How are you going to make your bathroom look fresher and more appealing? This question is frequently pursued by the designers and homeowners because it has become one of the most important questions to be answered. “Maybe this is the year?… We are currently in the phase of thinking out of the box and implementing design solutions that make use of the latest trends in tile and stone.” says designer Tatiana Bergg.
In addition to the stone available in the color blue and the cool gray, the owner values the design opportunities inherent in modern bathroom fixtures. Bergg started a family company with flourishing children’s design projects, hence the full roster of collaborators. Her current circle is comprised of young designers who focus on bathroom aesthetics, functionality and harmony.
We asked Bergg and her team at Akari Home how they designed this house and showroom in the Yamanashi Prefecture where it is located.
“We didn’t develop the design until the client came in. We had a very close meeting on a specific day of the week, around 3 am, and we decided what should we do. She asked us to work together and what could we do to improve the quality of the air and space,” says Bergg. From the beginning, the company’s focus was on a vibrant and lasting environment, and this is one of the reasons she was inducted into the prestigious architectural awards in 2012. The home’s prime place greeting the residents of the neighborhood is an open sky courtyard, which is calculated to fan out the cool air and keep temperature constant. In addition to this, the design was driven by a large family of five with an affinity for art. “We want this space to be remembered as the scene of happy children playing together.” says Bergg. As a result, the continuous facade of the building’s front façade, where the doors are positioned, functions as a plaza resembling an outdoor garden.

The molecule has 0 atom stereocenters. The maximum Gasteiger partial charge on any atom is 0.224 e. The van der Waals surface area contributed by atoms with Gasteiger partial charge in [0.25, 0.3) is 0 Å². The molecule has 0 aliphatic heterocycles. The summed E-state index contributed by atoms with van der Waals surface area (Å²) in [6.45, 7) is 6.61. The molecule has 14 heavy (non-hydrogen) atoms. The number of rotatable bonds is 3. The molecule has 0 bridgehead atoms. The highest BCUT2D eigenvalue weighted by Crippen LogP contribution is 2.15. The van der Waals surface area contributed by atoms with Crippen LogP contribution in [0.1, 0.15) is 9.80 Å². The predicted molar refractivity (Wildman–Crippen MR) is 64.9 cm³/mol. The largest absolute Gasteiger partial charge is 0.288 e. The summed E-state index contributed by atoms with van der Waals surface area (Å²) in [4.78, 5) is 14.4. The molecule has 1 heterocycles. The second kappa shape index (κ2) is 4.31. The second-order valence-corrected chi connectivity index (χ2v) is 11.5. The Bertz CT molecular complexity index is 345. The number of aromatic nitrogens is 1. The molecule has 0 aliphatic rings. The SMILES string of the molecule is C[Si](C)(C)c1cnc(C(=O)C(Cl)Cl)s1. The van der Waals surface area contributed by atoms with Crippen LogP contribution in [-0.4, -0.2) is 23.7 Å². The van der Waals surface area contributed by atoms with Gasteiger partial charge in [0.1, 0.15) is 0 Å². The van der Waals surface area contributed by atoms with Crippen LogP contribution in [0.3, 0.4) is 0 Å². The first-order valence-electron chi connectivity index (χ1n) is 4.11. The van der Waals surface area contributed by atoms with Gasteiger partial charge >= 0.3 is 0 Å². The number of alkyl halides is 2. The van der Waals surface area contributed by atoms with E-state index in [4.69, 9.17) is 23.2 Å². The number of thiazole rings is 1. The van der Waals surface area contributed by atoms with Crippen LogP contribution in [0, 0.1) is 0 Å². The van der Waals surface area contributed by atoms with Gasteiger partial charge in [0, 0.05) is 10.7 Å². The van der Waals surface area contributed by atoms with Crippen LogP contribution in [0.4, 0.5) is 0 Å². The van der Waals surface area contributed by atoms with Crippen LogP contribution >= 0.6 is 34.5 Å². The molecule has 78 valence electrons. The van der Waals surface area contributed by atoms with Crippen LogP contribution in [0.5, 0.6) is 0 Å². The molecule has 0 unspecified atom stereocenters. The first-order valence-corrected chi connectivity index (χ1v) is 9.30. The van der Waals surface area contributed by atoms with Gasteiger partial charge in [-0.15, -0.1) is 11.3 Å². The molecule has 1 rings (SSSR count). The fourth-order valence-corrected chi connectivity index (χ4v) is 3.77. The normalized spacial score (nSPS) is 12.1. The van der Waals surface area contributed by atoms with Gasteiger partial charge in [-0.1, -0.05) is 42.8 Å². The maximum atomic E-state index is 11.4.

The building’s two levels are actually slightly offset from the front, with one half facing the street and the other one overlooking the garden and the north. The angled top floor, which is the main entrance, encloses only a single upper level, delivered only by the entryway under the home’s top level.
Inside the entrance, the right side of the once-separated upper floor is reclaimed. This side is much more zen and welcoming than the formerly present side. Wood covers the floor and ceiling in this side, the same as on the top floor, which Bergg describes as part of the natural scenery and environment.
From the opposite end of the living space, the once-separated upper floor is rendered completely open. The floor-to-ceiling glass barrier is actually a modern wall art piece. The other end connects visually with the entryway, evolving into the same space that the front door leads.
The home’s main entry is on the inside, to the left of the entry. After entering, the natural wood floor leads right into the living room. Wood floors and chairing are carried over from the rest of the interior. Visible through the glass wall, the living room is immediately drawn to the view outside.
The large open square space that the living room leads to is accessed from the dining area and kitchen by the way to a raised wood platform. From the elevated space, the homeowners can access stairs that lead down to the garage, where there is storage space for up to seven cars.
The stairs lead to the ground floor, which contains the bedrooms and bathroom spaces.